.
.
.
.

Criticism that pleases the Taliban

Ahmed Abdel-Tawwab

Published: Updated:

One of the gravest mistakes that political analysis -- even in the West -- regularly slips into is restricting criticism of the Taliban to its human rights violations and spending time trying to prove this stance on the movement’s declared thoughts and policies. It may be true that since its inception, not only since its recent return to power, the Taliban has adopted restrictive approaches against women, religious minorities, the freedom of expression, and other political parties or movements, to name a few. However, the truth is that limiting the problem to these issues, which are surely of interest to all those interested in monitoring human rights, leaves out some major disasters that make human rights violations, despite their great importance, seem trivial. It also fuels the idea that the Taliban could be repaired if only it is persuaded or even pressured to change its thoughts and practices!

The danger of such an approach lies in that it distracts the world from the ultimate catastrophe, which is that the Taliban’s violations are based on religious interpretations that are firmly established in its ideology. The movement boasts that these interpretations are a great favor for which the entire world, not only Afghanistan, should thank the Taliban. One of these interpretations is stigmatizing women as the source of all temptation and evil, and thus, excluding them from the public scene, refusing their education, and forcing them to stay home or limit their movements. Another instance of the Taliban’s understanding of religion is extreme hostility to literature and arts, to the point of considering them the essence of blasphemy; as well as to modern science, which, according to the movement, fails to understand that the Koran obviates the need for any kind of research! This is what makes the Taliban hostile to modern civilization and its values. However, the movement also didn’t spare ancient civilizations. Suffice it to say that the Taliban did not think twice before striking statues in an old temple with artillery two decades ago, turning a deaf ear to the collective dismay of the global community.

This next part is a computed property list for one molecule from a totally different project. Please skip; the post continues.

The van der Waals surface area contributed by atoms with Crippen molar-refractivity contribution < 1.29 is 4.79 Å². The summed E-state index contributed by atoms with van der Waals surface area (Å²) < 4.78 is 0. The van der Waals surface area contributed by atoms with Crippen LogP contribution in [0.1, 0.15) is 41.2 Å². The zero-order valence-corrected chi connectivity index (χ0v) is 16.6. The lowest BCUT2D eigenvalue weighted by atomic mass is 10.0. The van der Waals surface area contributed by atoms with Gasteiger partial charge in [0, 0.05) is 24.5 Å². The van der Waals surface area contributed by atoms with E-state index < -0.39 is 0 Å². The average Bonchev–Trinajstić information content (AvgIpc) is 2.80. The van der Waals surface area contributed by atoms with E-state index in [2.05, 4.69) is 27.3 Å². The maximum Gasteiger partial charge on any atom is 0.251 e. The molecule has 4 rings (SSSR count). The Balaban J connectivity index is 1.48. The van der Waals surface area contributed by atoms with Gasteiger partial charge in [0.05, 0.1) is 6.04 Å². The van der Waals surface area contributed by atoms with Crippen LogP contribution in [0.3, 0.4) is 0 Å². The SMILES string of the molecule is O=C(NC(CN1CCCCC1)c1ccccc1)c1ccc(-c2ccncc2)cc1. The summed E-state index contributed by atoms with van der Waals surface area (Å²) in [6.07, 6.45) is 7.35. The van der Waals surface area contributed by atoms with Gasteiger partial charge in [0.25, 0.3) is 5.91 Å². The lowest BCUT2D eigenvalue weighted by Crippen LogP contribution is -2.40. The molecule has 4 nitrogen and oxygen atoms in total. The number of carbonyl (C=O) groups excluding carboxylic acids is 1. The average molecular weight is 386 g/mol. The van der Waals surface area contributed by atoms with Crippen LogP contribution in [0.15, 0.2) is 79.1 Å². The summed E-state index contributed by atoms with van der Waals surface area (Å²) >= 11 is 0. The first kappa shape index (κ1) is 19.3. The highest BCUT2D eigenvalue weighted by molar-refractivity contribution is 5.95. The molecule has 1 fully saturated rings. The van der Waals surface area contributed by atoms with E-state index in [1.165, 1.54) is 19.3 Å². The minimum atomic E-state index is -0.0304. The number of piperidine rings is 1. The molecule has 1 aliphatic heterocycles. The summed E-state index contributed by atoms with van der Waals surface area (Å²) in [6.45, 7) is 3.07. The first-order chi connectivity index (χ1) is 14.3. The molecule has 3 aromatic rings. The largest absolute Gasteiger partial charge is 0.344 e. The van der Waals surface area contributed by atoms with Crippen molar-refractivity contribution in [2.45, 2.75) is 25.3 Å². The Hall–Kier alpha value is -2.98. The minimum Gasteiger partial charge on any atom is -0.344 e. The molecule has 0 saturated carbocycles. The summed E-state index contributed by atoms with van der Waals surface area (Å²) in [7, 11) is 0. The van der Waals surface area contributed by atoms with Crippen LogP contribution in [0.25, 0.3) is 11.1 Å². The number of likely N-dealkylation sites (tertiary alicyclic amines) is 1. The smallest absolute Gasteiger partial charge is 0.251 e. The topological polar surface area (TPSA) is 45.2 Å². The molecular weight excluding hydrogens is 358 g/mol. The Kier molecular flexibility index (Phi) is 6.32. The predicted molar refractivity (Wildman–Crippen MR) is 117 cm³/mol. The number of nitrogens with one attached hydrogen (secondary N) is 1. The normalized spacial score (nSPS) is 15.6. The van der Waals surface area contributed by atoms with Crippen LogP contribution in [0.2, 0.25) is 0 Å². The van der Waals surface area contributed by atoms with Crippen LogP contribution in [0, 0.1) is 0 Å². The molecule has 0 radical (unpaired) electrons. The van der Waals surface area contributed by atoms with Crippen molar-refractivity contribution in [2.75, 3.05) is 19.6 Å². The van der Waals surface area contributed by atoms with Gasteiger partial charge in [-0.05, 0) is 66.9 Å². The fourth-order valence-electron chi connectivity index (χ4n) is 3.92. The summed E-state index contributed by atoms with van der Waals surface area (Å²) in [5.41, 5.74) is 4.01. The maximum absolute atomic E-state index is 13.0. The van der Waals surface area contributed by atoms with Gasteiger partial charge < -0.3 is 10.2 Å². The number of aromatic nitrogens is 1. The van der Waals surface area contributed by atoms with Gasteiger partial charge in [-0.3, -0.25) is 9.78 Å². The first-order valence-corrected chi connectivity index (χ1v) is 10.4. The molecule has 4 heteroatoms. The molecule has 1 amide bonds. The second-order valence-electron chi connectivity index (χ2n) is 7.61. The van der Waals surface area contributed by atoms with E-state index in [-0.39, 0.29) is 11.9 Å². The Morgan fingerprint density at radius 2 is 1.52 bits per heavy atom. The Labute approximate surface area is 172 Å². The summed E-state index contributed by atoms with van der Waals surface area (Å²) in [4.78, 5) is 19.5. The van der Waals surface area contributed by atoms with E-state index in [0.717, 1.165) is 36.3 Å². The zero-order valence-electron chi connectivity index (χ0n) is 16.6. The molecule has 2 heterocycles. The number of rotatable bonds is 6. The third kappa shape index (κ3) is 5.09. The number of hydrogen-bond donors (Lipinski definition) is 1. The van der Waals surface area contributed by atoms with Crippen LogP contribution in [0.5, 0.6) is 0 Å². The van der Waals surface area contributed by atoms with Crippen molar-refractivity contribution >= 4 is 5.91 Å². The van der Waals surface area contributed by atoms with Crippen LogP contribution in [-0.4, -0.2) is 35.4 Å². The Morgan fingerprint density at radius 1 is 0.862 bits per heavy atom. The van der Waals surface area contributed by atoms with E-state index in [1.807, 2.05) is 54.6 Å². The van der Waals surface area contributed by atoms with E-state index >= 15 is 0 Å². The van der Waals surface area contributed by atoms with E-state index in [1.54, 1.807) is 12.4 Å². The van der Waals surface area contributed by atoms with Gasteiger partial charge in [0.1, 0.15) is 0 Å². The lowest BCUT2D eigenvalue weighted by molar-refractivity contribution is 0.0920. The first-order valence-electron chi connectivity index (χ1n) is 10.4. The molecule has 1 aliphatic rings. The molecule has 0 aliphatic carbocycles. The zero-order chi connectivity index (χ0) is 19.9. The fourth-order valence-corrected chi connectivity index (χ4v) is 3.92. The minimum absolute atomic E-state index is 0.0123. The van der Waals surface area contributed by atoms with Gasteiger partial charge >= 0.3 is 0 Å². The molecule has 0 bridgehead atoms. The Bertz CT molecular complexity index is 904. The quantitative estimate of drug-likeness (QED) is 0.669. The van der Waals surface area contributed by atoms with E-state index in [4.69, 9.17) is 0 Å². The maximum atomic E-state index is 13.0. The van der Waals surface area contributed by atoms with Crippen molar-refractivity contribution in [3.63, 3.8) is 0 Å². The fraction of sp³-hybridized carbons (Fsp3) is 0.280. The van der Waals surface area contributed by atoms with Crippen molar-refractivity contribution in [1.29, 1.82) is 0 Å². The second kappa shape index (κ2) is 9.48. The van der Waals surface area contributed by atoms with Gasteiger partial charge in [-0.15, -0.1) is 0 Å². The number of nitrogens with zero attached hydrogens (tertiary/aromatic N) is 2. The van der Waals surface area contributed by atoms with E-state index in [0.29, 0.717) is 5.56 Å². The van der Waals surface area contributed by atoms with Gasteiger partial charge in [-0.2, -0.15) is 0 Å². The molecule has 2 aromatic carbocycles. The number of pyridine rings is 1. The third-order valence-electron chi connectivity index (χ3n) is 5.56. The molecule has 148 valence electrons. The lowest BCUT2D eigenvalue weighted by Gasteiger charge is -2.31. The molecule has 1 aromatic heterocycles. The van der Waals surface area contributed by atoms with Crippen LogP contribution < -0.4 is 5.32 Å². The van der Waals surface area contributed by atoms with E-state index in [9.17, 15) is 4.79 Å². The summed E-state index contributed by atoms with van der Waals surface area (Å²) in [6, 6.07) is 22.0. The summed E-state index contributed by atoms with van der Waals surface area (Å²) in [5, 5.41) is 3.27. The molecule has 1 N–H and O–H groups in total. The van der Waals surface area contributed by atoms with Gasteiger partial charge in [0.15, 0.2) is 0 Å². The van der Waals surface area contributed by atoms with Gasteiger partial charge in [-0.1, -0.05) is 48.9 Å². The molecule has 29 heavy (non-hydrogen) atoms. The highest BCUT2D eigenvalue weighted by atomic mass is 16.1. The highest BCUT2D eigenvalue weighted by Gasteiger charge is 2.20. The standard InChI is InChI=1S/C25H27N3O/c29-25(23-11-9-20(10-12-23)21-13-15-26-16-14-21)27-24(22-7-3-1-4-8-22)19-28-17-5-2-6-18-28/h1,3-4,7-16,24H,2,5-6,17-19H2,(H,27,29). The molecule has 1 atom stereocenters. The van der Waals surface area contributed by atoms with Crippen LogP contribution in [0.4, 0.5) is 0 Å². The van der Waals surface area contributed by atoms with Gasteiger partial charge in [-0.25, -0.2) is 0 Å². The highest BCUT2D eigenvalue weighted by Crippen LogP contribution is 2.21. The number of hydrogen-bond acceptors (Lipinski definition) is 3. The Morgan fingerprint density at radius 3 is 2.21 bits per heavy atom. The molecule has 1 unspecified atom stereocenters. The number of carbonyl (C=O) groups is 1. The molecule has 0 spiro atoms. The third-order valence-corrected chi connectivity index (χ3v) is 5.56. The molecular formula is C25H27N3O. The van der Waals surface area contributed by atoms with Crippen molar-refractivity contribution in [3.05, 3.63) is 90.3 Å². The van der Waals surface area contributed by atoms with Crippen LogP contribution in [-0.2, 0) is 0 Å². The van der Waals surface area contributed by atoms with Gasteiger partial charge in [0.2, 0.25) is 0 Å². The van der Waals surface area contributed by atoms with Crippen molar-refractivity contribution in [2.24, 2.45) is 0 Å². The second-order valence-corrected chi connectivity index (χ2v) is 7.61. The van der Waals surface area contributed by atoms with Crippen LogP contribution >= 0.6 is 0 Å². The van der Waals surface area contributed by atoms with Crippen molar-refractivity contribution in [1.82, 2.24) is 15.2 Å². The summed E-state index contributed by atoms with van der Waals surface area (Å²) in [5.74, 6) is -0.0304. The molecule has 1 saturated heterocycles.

Some states may find themselves forced to deal with the Taliban now that the group decides whether to respond to the interests of others in Afghanistan or hinder them. However, such dealings do not justify these states’ promotion of a false image of the Taliban, or their reluctance to warn of its dangers on humanity and civilization, or their disturbance of those who do make these warnings.

This article was originally published in, and translated from, Egyptian daily Al Ahram.

Read more:

The interpretation of politics in Islam

Will Afghanistan become an emirate, caliphate, republic, or state?

Afghanistan: Back to ground zero

Disclaimer: Views expressed by writers in this section are their own and do not reflect Al Arabiya English's point-of-view.